News on Twitter has a credibility problem says study
Research being reported by RWW that suggests people are more likely to question the credibility of news if they read it on Twitter compared to seeing it on a news website or a blog — even when the news originates from the same source.
The results are surprising and the researchers appear to be struggling to sufficiently explain it. Personally it makes little difference to me where I’ve read news be it on Twitter or a website.
It doesn’t come down to where I’m reading it, but rather who is reporting it. It is the source of the news that’s being reported and not the platform it is reported on.
For the research, published last month in Communication Quarterly by Mike Schmierbach and Anne Oeldorf-Hirsch, the same New York Times stories were posted on the web and on Twitter and the reaction was then gauged.
The story posted on the website was seen by respondents as more credible than when the same story was posted on the New York Times’ Twitter feed. It also found that stories posted on Twitter were seen as less important than stories in a newspaper or linked by a blog.
Why would someone doubt the Twitter feed of the NYT or any serious news organisation when the content is the same?
The researchers suggest that consumers could be questioning Twitter’s credibility when it comes to news based in part on who is making the recommendation, or retweeting the news, and because of its widespread use by celebrities.
That suggests our the value we place on a news item, and its end worth, is changed based on the view we have of certain Twitter users. As if we package up the agenda of the person sharing the news with the news itself.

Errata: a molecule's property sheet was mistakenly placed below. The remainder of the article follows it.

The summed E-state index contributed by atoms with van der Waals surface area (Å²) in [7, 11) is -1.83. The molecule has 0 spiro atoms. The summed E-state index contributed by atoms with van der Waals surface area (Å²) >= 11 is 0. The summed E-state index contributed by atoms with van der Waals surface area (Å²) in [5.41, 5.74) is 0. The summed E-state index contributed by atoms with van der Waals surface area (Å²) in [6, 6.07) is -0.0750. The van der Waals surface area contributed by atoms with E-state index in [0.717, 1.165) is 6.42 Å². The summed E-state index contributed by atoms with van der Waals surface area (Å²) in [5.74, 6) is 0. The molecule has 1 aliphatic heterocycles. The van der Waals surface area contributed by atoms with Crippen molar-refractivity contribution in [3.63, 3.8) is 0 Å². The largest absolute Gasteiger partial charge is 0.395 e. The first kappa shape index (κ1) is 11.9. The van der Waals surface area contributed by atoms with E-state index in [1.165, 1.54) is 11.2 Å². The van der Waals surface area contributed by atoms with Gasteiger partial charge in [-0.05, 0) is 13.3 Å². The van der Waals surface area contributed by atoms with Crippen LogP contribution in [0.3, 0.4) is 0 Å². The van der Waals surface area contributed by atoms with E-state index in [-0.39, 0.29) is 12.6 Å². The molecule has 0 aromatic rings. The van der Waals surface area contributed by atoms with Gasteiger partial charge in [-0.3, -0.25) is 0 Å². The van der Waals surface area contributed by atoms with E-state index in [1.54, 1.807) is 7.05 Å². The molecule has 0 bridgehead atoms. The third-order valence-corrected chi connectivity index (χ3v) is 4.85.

I can see how that might happen, but again it makes little sense if they are retweeting news from a good source such as the BBC or NYT.
“The research suggests that people’s feelings about a news outlet may become intertwined with opinions about blogs and Twitter, as well as individuals making the recommendation to a particular story. All of this comes at a time when Twitter is increasingly being seen as an emerging news source, with about 85% of its trending topics, on average, being headline news topics or persistent news topics.
“While the experiments ruled out certain reasons as to why stories posted on Twitter were seen as less credible – including the length of the story and the location of where it appears on Twitter’s news feed – researchers could only speculate on the actual reason.
“Perhaps this stems from media coverage of Twitter linking it to celebrities and shallow posts from ‘average’ Americans,” Schmierbach and Oeldorf-Hirsch wrote. “Exploring exact perceptions of Twitter and their role in credibility judgments would be a worthy future direction,” from RWW.